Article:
The Two Row Wampum treaty “outlines a mutual, three-part commitment to friendship, peace between peoples, and living in parallel forever (as long as the grass is green, as long as the rivers flow downhill and as long as the sun rises in the east and sets in the west).” The Two Row Wampum campaign seeks to uphold the treaty by creating friendship and peace between all peoples and by working together for a sustainable future, as outlined in their campaign goals. They seek recognition of their laws, the right to self-determination, including living in accordance with their culture and laws, and to be leaders in restoration and stewardship of the Earth.
The Dakota Unity Ride and the Two Row Wampum canoe trip landed in New York City on August 9, which is the International Day of the World’s Indigenous Peoples. They walked together to the United Nations building, where they met with UN Secretary-General Ban Ki-moon, representatives of the UN Permanent Forum on Indigenous Issues and other officials. The UN press statement describes the theme of the meeting as “Indigenous peoples building alliances: honouring treaties, agreements and other constructive arrangements.”
This is a positive step, but the fight for sovereignty continues. Sylvia Mcadam, a founder of Idle No More and a professor and author, teaches that sovereignty includes “land, language and culture.” It is not just land that has been taken from indigenous peoples but also their language and culture through the forced attendance at residential schools and barriers to access their traditional foods. Mcadam states that her involvement in Idle No More began when she returned to her traditional land with her parents to do research for her current book. She was shocked to see how the land had been developed without consent of the people.
Mcadam reminds us that the First Nations are not a lawless people but that the Creator’s Laws are “expressed in everything we do.” Colonizers have a lot to learn from Native Indians – not only about caring for the Earth and living in ways that preserve resources for future generations but also about governance. Native Indians are matriarchal societies that practice deep democracy.
While indigenous people describe themselves as people who follow laws, they have suffered injustice on their lands. Last week, a panel of judges at the International Peoples Tribunal on Leonard Peltier issued an executive summary and preliminary findings following three days of testimony from Native Indians who described abuse inflicted by the US government and FBI agents. The tribunal concluded that US laws must be changed in order for FBI agents to be charged for their crimes of assault and murder on Pine Ridge Indian land in South Dakota and elsewhere. Further, the tribunal said justice is dependent on the immediate release of Leonard Peltier.
Non-indigenous groups are working in solidarity with Idle No More and other indigenous groups. For example, the Two Row Wampum campaign, led by the Onondaga Nation, works with Neighbors of the Onondaga Nation. This collaboration is particularly evident in the environmental movement.
Stewardship of the Land, Air and Water
Central to the Idle No More movement is protection of the land, air and water from corporations that steal resources without any regard for the environmental effects. Indigenous Peoples believe that many harmful substances, such as uranium and oils and gases, were put in the ground because they were meant to stay there. They oppose the extreme methods of extraction being used today.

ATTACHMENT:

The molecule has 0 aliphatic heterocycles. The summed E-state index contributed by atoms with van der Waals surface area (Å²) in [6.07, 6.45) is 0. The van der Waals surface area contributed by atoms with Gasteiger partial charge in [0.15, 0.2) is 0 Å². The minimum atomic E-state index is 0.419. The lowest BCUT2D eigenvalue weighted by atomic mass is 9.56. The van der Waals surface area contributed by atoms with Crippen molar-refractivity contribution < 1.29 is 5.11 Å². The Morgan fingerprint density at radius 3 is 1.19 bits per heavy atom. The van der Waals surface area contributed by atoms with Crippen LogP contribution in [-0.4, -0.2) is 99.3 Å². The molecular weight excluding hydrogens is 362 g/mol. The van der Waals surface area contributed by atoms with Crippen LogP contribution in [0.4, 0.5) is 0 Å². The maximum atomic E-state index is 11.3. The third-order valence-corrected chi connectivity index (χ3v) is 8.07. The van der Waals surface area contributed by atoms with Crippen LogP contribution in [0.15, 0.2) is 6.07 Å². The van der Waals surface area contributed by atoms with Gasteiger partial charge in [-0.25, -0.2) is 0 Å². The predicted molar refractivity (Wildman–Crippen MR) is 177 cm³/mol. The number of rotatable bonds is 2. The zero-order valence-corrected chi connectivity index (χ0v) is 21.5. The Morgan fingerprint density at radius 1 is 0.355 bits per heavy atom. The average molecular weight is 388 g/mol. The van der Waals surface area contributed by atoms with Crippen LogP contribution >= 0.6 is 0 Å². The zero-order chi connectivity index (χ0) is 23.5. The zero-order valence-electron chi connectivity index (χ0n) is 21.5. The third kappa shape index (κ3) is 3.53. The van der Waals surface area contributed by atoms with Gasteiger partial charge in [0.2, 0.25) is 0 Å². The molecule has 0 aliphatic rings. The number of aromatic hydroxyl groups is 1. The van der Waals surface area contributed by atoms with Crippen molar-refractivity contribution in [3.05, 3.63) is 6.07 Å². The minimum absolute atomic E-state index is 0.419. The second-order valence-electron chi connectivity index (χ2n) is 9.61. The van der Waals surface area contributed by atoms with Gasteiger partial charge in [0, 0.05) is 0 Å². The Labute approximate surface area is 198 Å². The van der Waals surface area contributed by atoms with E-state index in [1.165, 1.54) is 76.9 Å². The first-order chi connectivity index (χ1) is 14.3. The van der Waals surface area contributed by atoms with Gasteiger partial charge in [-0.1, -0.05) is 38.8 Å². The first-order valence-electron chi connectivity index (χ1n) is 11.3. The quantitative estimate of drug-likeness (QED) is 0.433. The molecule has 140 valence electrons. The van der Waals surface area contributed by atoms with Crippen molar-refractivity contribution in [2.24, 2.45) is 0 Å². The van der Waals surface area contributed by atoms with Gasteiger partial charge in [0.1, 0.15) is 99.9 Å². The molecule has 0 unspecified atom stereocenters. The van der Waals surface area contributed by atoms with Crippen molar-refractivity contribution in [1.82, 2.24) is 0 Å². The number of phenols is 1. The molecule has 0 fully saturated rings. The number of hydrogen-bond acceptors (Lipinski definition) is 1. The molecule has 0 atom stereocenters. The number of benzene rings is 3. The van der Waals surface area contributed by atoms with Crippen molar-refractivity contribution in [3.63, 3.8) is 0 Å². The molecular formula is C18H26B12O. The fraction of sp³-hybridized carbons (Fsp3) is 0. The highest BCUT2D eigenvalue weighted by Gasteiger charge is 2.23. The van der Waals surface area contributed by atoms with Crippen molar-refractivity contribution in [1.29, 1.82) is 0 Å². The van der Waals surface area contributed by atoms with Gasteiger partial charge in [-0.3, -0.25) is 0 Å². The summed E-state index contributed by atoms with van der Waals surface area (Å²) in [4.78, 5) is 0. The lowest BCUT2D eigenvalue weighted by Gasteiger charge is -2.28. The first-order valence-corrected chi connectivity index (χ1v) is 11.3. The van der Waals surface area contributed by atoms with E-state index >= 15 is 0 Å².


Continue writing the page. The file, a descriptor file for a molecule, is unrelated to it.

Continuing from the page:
During the past year, often with leadership from indigenous nations, the environmental movements in the US and Canada (and elsewhere around the world) have escalated their tactics to protect the Earth. Their focus has primarily been on stopping the pipelines that carry bitumen from the Alberta Tar Sands and stopping fracking for oil and gas. Throughout the summer, there were numerous direct action campaigns, including Sovereignty Summer and Fearless Summer, which collaborated to blockade roads and equipment to prevent pipeline construction.
We highlight three active campaigns that are being led by indigenous nations: The Red Nation’s efforts against an Enbridge pipeline, the Nez Perce fight to stop Megaloads from carrying humongous pieces of equipment through their lands and the Mi’kmaq Warrior Society, which evicted a fracking company, SWN Resources, from its land.
On February 28, Marty Cobenais from the Indigenous Environmental Network led the beginning of an occupation, which included building a sacred fire on top of a pipeline that runs across Red Lake Tribal land in Leonard, Minnesota. The pipeline carries bitumen from the Alberta Tar Sands, which is being mined and poisoning the land of the Athabasca Chipewyan First Nation in Canada without their consent. The pipeline is owned by Enbridge, and the Red Lake tribal members say that it is illegal. They understood that there was a requirement that if there were a permanent structure over the pipeline it would have to be shut down. Unfortunately, that has not happened, and in fact the Minnesota Public Utilities Commission voted unanimously this summer to allow the pipeline to be expanded to carry more tar sands bitumen even though hundreds attended the hearing in opposition to it.
The occupation is ongoing and is being supported by indigenous and non-indigenous environmental organizations. In October 2013, Winona LaDuke and the Indigo Girls led a weeklong Honour the Earth horseback ride along the route of the pipeline to raise awareness. They are very concerned about spills from the pipeline, which are inevitable. Enbridge has a poor safety record.
Spills have occurred already. In 2002, 48,000 gallons spilled near Cass Lake, Minnesota, and continues to pollute the water table. In 2010, more than 800,000 gallons spilled into the Kalamazoo River in Michigan, and nearly 300,000 gallons remain today. And last year, 50,000 gallons spilled near Grand Marsh, Wisconsin. The pipeline runs through the Straits of Mackinac, which connect Lakes Huron and Michigan, and so it threatens to contaminate large supplies of fresh water.